Participating venues are responsible for showcasing their own daily dining option throughout the campaign period. We would strongly recommend contacting venues directly to confirm details and availability before visiting to avoid disappointment.  

Will participating venues be keeping these low waste dishes / drinks on their menus after Plate up for Glasgow?

All venues are encouraged to offer longer term low-waste dining options when the campaign comes to an end.  

Part of our objective is to work with businesses to inspire change in long term thinking, helping them to discover and implement practical solutions to tackling food waste they can adopt on an ongoing basis. Participating venues have committed to help improve the food and drink sector’s green credentials, whilst also realising the financial benefits of doing so. 

I’ve just made a reservation at one of the Plate up for Glasgow venues. How do I let them know I’ve booked because I want to try one of their ‘Food Hero’ dishes?

Give them a heads up! We recommend telling them that you’re interested in trying their Plate up for Glasgow offering, either in the online booking comments or when you’re making your reservation over the phone. That way, they can let you know what will be available. Our venues have all been fully prepped and happy to talk you through their sustainable offerings. And of course, once you’ve visited, don’t forget to share your experience on your social channels, tagging us @plateupforglasgow and using the #plateupforglasgow hashtag.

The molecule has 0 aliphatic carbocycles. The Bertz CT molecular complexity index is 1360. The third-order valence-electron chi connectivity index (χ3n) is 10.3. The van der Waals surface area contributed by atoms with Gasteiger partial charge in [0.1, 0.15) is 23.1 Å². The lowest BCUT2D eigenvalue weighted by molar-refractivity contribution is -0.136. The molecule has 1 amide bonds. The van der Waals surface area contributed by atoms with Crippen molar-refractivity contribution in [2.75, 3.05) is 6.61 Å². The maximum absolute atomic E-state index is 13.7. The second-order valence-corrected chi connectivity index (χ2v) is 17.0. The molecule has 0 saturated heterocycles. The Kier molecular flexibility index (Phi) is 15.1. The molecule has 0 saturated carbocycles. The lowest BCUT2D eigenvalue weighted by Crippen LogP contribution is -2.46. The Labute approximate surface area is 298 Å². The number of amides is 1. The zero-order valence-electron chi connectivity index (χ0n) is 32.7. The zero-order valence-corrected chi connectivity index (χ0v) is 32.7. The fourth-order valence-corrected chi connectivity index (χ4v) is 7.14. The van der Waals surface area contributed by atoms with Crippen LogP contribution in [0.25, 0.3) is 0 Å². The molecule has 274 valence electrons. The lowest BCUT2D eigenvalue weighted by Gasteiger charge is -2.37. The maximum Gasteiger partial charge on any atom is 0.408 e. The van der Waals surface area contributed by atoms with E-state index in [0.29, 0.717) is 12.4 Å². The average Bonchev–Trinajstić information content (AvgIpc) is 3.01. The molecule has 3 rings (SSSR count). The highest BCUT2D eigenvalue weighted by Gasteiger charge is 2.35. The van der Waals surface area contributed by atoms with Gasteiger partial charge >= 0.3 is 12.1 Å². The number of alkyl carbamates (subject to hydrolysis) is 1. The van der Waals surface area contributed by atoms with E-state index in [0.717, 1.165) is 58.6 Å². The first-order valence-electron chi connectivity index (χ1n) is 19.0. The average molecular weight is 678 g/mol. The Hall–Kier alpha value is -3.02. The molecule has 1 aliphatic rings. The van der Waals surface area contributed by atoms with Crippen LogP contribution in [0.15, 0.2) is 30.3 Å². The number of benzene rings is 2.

Are there any other ways I can participate in the campaign?

Yes! We’ve put together our Ultimate Food Waste Guide, which is packed with easy tips and hacks on how to reduce food waste in your home.  

Throughout the campaign we’ll be running a series of competitions based on your best food waste saving tips and recipes, so make sure to follow us on Instagram @plateupforglasgow to stay in the loop. Did we mention that prizes will include treats like complimentary meals at some of our venues?!  

Are these businesses doing anything else to tackle global warming?

Plate up for Glasgow is a pilot campaign and has been designed to be the very beginning of a much longer-term sustainability journey. We will continue to work with and support participating venues to home in on other food-related issues in the next phase of activity. This could include single use packaging, plant-based foods, food poverty, social and community benefits, nutrition and much more.

Food poverty is a big issue in Scotland – will Plate up for Glasgow address this?

Plate up for Glasgow's key focus is addressing the issue of food waste, providing support to both businesses and individuals looking to take steps to reduce their own food waste in the workplace or at home. This will go some way to tackling food poverty, however, the campaign primarily focuses on the global impact of food waste and how we can improve systems and practices to reduce climate change.   

That said, Plate up for Glasgow has inspired some of our participating venues to contribute to food poverty charities. For example, Sprigg will be collaborating with their local supplier, and turning donated surplus veg into weekly soup portions for the Homeless Project Scotland. Also, 100% of the sale price on their ‘Food Hero’ dish will go towards their partner charity, Godharmic 

Drygate will also be donating proceeds from their Plate up for Glasgow beer, Spare Parts, (made from donated surplus food) to the Trussell Trust.